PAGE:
Devon Dick | Listen to what Patterson has to say
Last year, Jamaica-born Orlando Patterson, Harvard professor and noted Caribbean intellectual, gave a lecture at the University of the West Indies, based on his recent book, The Confounding Island: Jamaica and the Postcolonial Predicament. Patterson is intrigued by the paradoxes of Jamaican life, such as Jamaica having persistent poverty, but still being one of the 11 happiest populations on earth.
There are possible explanations for happiness coexisting with ‘persistent poverty’. Peter Roberts, Caribbean linguist, in A Response to Enslavement: Playing their way to Virtue, argues that a response to slavery in Jamaica was powered by play, and visibly expressed in an image of happiness. In fact, the planter class claimed that the enslaved people in Jamaica were happy and posited that the evidence was their singing, dancing and carousing. However, the enslaved persons could be making merry in order to make the best out of a bad situation. They ‘tek kin teet kibba heart bun’, meaning that they were using laughter to cover their pain. So this happiness in Jamaica could be a means to endure this endemic poverty.
But Patterson’s lecture and book is more than about paradoxes of Jamaican life. He highlighted that Jamaica has a far greater global profile than its size commands. Reggae is globally influential.
Patterson also heaps high praise on the Maroons, claiming ‘with the mighty British Colonial army at one time forced to sue for peace before agreeing in a treaty to allow the rebels to form their own state within a state on the island with its own laws and rulers. There is no similar treaty by a slave holding class in the history of slavery, or for that matter in the history of empire’ (p 5). Patterson heaps scorn as he recounts the genocide in colonial Jamaica. ‘It is a past drenched in blood, like no other place on earth, marked by the swift genocide of the Tainos and the slow-motion genocide of the African’ (p 5.)
And when talking about independent Jamaica, he believes that building housing estates as a way of helping the urban poor is a ‘hopeless, wasteful and thoroughly iniquitous approach that resulted in the displacement of thousands. . .’ (p 15). His approach, as adviser to Michael Manley, former prime minister, was an upgraded programme that focused on improvements in sanitation, sewage clearance, water supply, infant day public health, home repairs and aid for the destitute, especially the elderly’ (p 15). In other words, he would not be an admirer of Arnett Gardens or Tivoli Gardens.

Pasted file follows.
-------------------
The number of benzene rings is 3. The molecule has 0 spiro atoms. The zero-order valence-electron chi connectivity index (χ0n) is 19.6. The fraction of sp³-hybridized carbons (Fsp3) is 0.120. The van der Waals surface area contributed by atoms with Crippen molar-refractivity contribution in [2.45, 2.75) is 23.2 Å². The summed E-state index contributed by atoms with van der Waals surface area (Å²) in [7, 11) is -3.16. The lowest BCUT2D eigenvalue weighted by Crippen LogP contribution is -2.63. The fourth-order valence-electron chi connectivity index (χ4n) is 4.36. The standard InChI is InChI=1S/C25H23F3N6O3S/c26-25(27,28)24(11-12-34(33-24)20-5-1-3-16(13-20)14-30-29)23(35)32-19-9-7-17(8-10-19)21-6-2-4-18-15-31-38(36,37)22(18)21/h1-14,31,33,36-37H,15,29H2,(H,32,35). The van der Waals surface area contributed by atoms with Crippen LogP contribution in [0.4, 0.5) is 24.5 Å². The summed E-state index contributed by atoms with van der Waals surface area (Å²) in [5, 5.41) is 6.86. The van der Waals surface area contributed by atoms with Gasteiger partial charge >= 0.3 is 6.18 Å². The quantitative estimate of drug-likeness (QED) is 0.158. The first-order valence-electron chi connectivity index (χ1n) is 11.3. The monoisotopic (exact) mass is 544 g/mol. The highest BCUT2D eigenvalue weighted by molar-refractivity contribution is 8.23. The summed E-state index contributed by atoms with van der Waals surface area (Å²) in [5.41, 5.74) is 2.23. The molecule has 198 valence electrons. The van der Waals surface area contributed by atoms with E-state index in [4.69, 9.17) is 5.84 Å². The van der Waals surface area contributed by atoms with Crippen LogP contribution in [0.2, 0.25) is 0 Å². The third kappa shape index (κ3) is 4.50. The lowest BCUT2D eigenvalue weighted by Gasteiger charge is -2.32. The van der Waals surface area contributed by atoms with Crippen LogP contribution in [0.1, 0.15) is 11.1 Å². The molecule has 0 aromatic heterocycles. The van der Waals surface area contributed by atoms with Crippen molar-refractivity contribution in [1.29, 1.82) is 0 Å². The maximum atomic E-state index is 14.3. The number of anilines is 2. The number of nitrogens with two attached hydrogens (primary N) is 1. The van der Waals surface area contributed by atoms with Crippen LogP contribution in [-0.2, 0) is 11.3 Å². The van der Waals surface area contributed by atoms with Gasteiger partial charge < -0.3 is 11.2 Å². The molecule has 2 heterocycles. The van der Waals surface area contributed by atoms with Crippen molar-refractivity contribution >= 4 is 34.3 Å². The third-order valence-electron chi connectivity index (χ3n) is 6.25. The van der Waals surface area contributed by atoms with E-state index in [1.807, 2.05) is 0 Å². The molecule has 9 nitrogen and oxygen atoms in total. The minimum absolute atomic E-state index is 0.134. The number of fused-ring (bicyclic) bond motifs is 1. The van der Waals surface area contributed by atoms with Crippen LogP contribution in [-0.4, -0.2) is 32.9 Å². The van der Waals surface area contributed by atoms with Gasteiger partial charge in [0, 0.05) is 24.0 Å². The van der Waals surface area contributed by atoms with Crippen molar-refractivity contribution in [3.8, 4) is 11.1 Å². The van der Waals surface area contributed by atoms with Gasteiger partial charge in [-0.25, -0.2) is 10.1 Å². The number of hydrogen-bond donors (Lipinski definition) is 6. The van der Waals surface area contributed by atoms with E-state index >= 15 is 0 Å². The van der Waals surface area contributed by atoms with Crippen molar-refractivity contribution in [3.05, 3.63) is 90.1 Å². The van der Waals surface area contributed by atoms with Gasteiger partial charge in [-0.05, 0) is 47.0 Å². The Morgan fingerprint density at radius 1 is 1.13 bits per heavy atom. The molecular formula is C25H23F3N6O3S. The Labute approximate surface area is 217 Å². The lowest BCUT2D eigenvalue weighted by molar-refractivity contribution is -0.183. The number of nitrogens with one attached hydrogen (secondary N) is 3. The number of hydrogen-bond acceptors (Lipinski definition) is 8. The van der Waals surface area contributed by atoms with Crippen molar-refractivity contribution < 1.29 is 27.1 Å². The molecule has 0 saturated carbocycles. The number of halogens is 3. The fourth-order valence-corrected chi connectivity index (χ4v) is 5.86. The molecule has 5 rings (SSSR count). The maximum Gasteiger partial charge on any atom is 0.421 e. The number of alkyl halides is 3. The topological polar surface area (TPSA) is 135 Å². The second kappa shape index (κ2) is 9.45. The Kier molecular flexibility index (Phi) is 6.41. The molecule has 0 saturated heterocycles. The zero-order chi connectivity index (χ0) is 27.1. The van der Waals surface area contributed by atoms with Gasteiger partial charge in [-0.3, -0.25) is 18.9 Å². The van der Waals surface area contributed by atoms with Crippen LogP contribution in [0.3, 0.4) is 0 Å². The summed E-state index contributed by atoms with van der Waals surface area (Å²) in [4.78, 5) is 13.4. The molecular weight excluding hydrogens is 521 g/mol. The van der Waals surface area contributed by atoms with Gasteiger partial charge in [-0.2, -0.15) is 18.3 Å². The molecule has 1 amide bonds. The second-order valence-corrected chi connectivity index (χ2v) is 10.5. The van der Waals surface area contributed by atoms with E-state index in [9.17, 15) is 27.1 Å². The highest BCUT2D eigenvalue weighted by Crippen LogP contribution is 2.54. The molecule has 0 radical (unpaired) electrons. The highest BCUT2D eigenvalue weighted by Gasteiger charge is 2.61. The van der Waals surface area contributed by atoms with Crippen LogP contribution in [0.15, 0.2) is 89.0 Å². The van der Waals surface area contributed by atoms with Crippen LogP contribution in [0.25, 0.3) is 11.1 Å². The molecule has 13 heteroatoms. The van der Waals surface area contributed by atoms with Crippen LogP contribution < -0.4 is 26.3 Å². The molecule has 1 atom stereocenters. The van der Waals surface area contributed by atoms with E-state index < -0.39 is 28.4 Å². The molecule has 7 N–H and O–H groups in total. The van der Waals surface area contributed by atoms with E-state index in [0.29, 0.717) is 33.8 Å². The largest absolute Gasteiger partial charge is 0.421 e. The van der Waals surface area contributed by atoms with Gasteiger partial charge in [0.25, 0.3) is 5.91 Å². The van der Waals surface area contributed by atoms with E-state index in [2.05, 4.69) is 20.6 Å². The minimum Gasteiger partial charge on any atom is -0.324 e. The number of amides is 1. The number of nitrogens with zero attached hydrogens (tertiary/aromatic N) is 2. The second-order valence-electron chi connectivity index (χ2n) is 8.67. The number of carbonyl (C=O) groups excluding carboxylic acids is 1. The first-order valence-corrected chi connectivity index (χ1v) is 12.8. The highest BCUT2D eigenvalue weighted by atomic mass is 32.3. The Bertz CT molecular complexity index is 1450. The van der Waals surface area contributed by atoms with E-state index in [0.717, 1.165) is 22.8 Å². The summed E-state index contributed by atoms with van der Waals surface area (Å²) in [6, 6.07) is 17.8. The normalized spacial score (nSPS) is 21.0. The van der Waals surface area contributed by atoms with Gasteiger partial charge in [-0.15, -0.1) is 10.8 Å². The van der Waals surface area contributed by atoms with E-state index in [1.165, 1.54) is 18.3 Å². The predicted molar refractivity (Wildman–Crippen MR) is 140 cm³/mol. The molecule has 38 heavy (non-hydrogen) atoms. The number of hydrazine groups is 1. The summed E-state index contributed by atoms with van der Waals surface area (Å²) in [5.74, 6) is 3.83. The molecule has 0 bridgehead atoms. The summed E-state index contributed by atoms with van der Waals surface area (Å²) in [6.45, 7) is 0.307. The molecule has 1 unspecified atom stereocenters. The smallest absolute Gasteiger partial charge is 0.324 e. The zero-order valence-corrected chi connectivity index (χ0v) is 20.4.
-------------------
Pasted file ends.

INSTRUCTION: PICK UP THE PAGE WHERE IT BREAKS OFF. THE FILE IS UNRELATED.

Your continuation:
Patterson mentions the rash socialist rhetoric of the noisy left wing, the possible destabilisation by CIA, institutional incompetence of the civil service in the 1970s to be replaced in the 1980s by a bickering business community, weakening of farming community by indulging in an import binge of luxury goods. And most unfortunately, devaluation of the Jamaican dollar, inflation and draconian cuts in social spending. In this general election year, have the Jamaica Labour Party and People’s National Party learnt the lessons of the past?
The private sector was largely incompetent, except for the tourist industry (p 105.) Additionally ‘the catastrophic collapse of the island’s banking system, and of several major companies during the mid-1990s, are extreme examples of this entrepreneurial and managerial incompetence’ (p 109). How come there is no FINSAC report, but Patterson can produce such a conclusion from the available data? How will our private sector defend its stewardship?
Those who want to understand our violence should read chapter two, ‘Why is Democratic Jamaica so violent?’
Patterson explores why Barbados has done much better than Jamaica, and offers extensive data, analysis and recommendations, the main recommendation being Jamaica needs better institutions, more than good policies.
Rev Devon Dick is pastor of the Boulevard Baptist Church in St Andrew. He is author of ‘The Cross and the Machete’, and ‘Rebellion to Riot’. Send feedback to firstname.lastname@example.org.